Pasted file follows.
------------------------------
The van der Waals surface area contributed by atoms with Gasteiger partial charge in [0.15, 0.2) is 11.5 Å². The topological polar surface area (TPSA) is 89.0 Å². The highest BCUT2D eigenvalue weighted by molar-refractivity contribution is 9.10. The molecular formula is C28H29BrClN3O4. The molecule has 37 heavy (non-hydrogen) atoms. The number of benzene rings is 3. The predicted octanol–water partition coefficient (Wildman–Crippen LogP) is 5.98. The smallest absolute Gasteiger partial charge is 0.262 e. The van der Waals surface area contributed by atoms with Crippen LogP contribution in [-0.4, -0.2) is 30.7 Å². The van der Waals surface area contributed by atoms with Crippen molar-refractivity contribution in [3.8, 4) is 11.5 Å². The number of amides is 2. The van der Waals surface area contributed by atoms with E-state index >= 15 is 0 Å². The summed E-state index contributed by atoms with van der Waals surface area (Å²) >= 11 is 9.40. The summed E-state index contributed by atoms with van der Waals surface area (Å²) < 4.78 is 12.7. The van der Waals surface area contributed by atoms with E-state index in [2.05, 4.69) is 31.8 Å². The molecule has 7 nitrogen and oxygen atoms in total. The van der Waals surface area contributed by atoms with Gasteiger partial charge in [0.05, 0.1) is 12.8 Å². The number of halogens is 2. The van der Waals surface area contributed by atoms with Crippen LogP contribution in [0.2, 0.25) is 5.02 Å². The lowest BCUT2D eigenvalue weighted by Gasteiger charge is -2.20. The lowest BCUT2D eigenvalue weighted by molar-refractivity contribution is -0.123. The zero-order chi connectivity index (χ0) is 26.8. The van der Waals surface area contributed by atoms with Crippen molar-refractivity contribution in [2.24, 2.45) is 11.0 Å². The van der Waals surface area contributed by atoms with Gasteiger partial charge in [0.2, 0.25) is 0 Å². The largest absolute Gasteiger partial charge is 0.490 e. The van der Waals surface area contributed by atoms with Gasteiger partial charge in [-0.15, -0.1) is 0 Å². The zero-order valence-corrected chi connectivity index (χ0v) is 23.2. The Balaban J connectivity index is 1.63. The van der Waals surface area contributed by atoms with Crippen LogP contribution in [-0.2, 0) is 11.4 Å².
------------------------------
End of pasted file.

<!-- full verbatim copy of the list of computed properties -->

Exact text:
The van der Waals surface area contributed by atoms with Gasteiger partial charge in [0.15, 0.2) is 11.5 Å². The topological polar surface area (TPSA) is 89.0 Å². The highest BCUT2D eigenvalue weighted by molar-refractivity contribution is 9.10. The molecular formula is C28H29BrClN3O4. The molecule has 37 heavy (non-hydrogen) atoms. The number of benzene rings is 3. The predicted octanol–water partition coefficient (Wildman–Crippen LogP) is 5.98. The smallest absolute Gasteiger partial charge is 0.262 e. The van der Waals surface area contributed by atoms with Crippen LogP contribution in [-0.4, -0.2) is 30.7 Å². The van der Waals surface area contributed by atoms with Crippen molar-refractivity contribution in [3.8, 4) is 11.5 Å². The number of amides is 2. The van der Waals surface area contributed by atoms with E-state index >= 15 is 0 Å². The summed E-state index contributed by atoms with van der Waals surface area (Å²) >= 11 is 9.40. The summed E-state index contributed by atoms with van der Waals surface area (Å²) < 4.78 is 12.7. The van der Waals surface area contributed by atoms with E-state index in [2.05, 4.69) is 31.8 Å². The molecule has 7 nitrogen and oxygen atoms in total. The van der Waals surface area contributed by atoms with Gasteiger partial charge in [0.05, 0.1) is 12.8 Å². The number of halogens is 2. The van der Waals surface area contributed by atoms with Crippen LogP contribution in [0.2, 0.25) is 5.02 Å². The lowest BCUT2D eigenvalue weighted by Gasteiger charge is -2.20. The lowest BCUT2D eigenvalue weighted by molar-refractivity contribution is -0.123. The zero-order chi connectivity index (χ0) is 26.8. The van der Waals surface area contributed by atoms with Crippen molar-refractivity contribution in [2.24, 2.45) is 11.0 Å². The van der Waals surface area contributed by atoms with Gasteiger partial charge in [0.2, 0.25) is 0 Å². The largest absolute Gasteiger partial charge is 0.490 e. The van der Waals surface area contributed by atoms with Gasteiger partial charge in [-0.15, -0.1) is 0 Å². The zero-order valence-corrected chi connectivity index (χ0v) is 23.2. The Balaban J connectivity index is 1.63. The van der Waals surface area contributed by atoms with Crippen LogP contribution in [-0.2, 0) is 11.4 Å².